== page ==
TA’s Sintang Dalisay garners 7 medals in the 3rd Vietnam International Experimental Theater Festival
Sintang Dalisay, Tanghalang Ateneo’s acclaimed rendition of Shakespeare’s Romeo and Juliet in the Sama-Bajau dance tradition, bagged seven medals in the recently concluded 3rd Vietnam International Experimental Theater Festival held from October 11-20 in Hanoi, Vietnam.
The production, staged with only six actors and three musicians, won a silver medal for production, five gold medals for acting, and a gold medal for sound and music design. Kalil Almonte and Natasha Tañada, playing the star-crossed lovers Rashiddin and Jamila, earned gold medals for their performances, while Charles Yee, Jacinda Lopez, and Joe-Nel Garcia received silver medals for their portrayals. Pedro Abraham, Jr. also won a gold for sound and music design, an award he shared with his two musicians, Jayson Gildore and Dan Liamco. Abraham was also chosen to deliver a message of appreciation on behalf of the international delegates.
Sintang Dalisay won the hearts of the predominantly Vietnamese audience when it was shown at the renovated Dai Man Theater in downtown Hanoi. Though the play was in Filipino, audiences laughed at the play’s comic moments, applauded the dramatic scenes, and merrily danced the igal in the closing moments of the show. Members of the audience enjoyed the pace and energy of the production and the seamless unity of performance and production elements. A Panamanian director and choreographer said he was impressed with the ease in which the actors combined dance and speech and how the movements conveyed so much emotion that language was not a barrier to appreciate the play. Similar comments were expressed by the Greek, French, and Chinese directors who admired the ensemble quality of the production, the versatility of the performers, and the social commentary evoked by references to clan wars.
Other members of the audience, however, saw Sintang Dalisay as a traditional play, an example of folk theater in the Philippines, and hence not experimental enough to grab the gold. Little did they know perhaps that the movements were innovations drawn from the igal dance tradition of the Sama Bajau since no codification of the movements is available to render the dance for theatrical purposes. The production is thus not traditional but a reinvention of the traditional.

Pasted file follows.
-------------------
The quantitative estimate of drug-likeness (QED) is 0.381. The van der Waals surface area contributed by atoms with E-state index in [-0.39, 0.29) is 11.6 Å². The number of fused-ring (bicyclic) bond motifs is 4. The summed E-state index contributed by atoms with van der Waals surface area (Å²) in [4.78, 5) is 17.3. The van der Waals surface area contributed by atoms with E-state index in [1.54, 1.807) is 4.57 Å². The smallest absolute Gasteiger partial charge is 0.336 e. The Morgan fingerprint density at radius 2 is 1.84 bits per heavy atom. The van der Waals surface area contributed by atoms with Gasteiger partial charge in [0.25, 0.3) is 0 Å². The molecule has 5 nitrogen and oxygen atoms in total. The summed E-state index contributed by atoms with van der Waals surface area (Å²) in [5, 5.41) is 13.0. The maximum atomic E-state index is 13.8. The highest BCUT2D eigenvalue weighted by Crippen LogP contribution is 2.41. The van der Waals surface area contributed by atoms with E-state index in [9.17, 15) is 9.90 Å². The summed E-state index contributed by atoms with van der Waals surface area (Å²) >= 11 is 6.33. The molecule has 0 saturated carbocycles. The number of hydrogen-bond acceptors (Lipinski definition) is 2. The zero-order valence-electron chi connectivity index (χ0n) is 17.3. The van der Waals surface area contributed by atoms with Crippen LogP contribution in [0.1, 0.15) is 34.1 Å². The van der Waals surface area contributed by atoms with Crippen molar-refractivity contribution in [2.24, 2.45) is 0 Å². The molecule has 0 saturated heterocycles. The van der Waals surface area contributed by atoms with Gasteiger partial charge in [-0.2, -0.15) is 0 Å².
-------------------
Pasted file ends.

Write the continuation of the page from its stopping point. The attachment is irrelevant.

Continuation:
But all that is water under the bridge. The production did receive critical praise, brought tremendous goodwill with the Vietnamese and other international theater artists, and earned an invitation for Tanghalang Ateneo to join the 4th International Festival in 2019.
Invitations do not come easy, however. Forty nations, we were told, applied to join the 2016 Hanoi Festival. Of these, only seven countries, including the Philippines, were chosen to participate in the event on the basis of production videos submitted to the Vietnam Stage Artists Association, a government body under Vietnam’s Ministry of Culture. These seven countries plus Vietnam (which presented six of their productions) competed for medals in the competition. The Philippines joined Panama and Germany for silver honors, while Japan, China, and Vietnam shared the gold.
Everyone, however, was a winner as far as local hospitality was concerned. The Vietnamese people, said the President of the Vietnamese Stage Artists Association in his opening speech, “treat its visitors like gods.” And so, from hotel arrangements, food, local transportation, and many gestures of care, especially from the volunteer guides, all international delegates received first-rate hospitality from their Vietnamese hosts.
Ricardo Abad, director of Sintang Dalisay, headed the Philippine delegation, supported by Matthew Santamaria, choreographer and Associate Director, Pedro Abraham, Jr, the music and sound designer, and Meliton Roxas, Jr., Lights Designer and Technical Director. The acting team members were Kalil Almonte, Natasha Tañada, Charles Yee, Jacinda Lopez, Angelique Basa, and Joe-Nel Garcia. The musicians’ pool included Jayson Gildore and Dan Liamco., while the super-efficient Rachel Panotes served as the Stage Manager. John Mark Yap designed the poster for the event.
Three representatives from the Philippine Embassy in Hanoi watched the show and expressed much delight at witnessing the beauty of Filipino cultural traditions performed on the international stage. In return, the Ateneo team trooped to the Philippine Embassy and paid a courtesy visit to Ambassador Noel Servigon who welcomed the Filipino artists and exchanged ideas on cultural exchange between the Philippines and Vietnam. The Ambassador has two sons enrolled at the Ateneo.
The international touring version of Sintang Dalisay, such as the one performed in Vietnam, will run at the Rizal Min-Theater from December 9 to 11 to commemorate the 400th anniversary of Shakespeare’s death. By then, Sintang Dalisay will have exceeded 60 performances since it opened at the Loyola Schools in 2011. The production won a COA Award for Best Project in 2011 and an Aliw Award for Best Production in 2012.